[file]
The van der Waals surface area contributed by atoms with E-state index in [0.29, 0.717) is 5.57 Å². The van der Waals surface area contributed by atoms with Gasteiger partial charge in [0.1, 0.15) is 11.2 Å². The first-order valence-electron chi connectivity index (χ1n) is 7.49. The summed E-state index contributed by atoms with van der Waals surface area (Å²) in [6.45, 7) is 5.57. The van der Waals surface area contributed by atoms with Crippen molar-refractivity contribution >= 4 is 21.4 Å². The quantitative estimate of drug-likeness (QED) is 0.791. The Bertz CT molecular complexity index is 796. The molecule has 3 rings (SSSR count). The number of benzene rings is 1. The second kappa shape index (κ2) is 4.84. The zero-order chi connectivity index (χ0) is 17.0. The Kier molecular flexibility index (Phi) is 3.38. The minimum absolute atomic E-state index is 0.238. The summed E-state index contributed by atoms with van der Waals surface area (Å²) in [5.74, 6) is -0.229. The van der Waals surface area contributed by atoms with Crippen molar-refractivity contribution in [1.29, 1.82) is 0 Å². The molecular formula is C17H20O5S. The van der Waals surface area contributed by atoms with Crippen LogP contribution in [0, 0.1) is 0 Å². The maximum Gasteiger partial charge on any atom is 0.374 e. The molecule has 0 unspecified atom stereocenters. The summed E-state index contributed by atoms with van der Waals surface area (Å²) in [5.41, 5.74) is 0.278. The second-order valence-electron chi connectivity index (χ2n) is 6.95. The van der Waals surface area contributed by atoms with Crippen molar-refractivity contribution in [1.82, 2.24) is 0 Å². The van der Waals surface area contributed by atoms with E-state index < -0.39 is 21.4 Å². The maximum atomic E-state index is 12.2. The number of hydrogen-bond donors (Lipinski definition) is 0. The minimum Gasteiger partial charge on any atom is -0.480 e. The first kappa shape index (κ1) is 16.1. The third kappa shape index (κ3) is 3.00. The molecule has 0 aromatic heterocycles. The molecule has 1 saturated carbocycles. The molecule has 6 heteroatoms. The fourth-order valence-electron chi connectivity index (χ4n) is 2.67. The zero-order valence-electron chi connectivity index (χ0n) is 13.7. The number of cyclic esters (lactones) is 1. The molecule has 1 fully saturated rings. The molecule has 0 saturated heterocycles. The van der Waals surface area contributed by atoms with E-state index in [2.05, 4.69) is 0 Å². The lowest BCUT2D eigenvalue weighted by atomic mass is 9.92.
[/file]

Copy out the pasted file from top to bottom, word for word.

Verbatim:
The van der Waals surface area contributed by atoms with E-state index in [0.29, 0.717) is 5.57 Å². The van der Waals surface area contributed by atoms with Gasteiger partial charge in [0.1, 0.15) is 11.2 Å². The first-order valence-electron chi connectivity index (χ1n) is 7.49. The summed E-state index contributed by atoms with van der Waals surface area (Å²) in [6.45, 7) is 5.57. The van der Waals surface area contributed by atoms with Crippen molar-refractivity contribution >= 4 is 21.4 Å². The quantitative estimate of drug-likeness (QED) is 0.791. The Bertz CT molecular complexity index is 796. The molecule has 3 rings (SSSR count). The number of benzene rings is 1. The second kappa shape index (κ2) is 4.84. The zero-order chi connectivity index (χ0) is 17.0. The Kier molecular flexibility index (Phi) is 3.38. The minimum absolute atomic E-state index is 0.238. The summed E-state index contributed by atoms with van der Waals surface area (Å²) in [5.74, 6) is -0.229. The van der Waals surface area contributed by atoms with Crippen molar-refractivity contribution in [1.29, 1.82) is 0 Å². The molecular formula is C17H20O5S. The van der Waals surface area contributed by atoms with Crippen LogP contribution in [0, 0.1) is 0 Å². The maximum Gasteiger partial charge on any atom is 0.374 e. The molecule has 0 unspecified atom stereocenters. The summed E-state index contributed by atoms with van der Waals surface area (Å²) in [5.41, 5.74) is 0.278. The second-order valence-electron chi connectivity index (χ2n) is 6.95. The van der Waals surface area contributed by atoms with Crippen molar-refractivity contribution in [1.82, 2.24) is 0 Å². The van der Waals surface area contributed by atoms with E-state index < -0.39 is 21.4 Å². The maximum atomic E-state index is 12.2. The number of hydrogen-bond donors (Lipinski definition) is 0. The minimum Gasteiger partial charge on any atom is -0.480 e. The first kappa shape index (κ1) is 16.1. The third kappa shape index (κ3) is 3.00. The molecule has 0 aromatic heterocycles. The molecule has 1 saturated carbocycles. The molecule has 6 heteroatoms. The fourth-order valence-electron chi connectivity index (χ4n) is 2.67. The zero-order valence-electron chi connectivity index (χ0n) is 13.7. The number of cyclic esters (lactones) is 1. The molecule has 1 fully saturated rings. The molecule has 0 saturated heterocycles. The van der Waals surface area contributed by atoms with E-state index in [2.05, 4.69) is 0 Å². The lowest BCUT2D eigenvalue weighted by atomic mass is 9.92.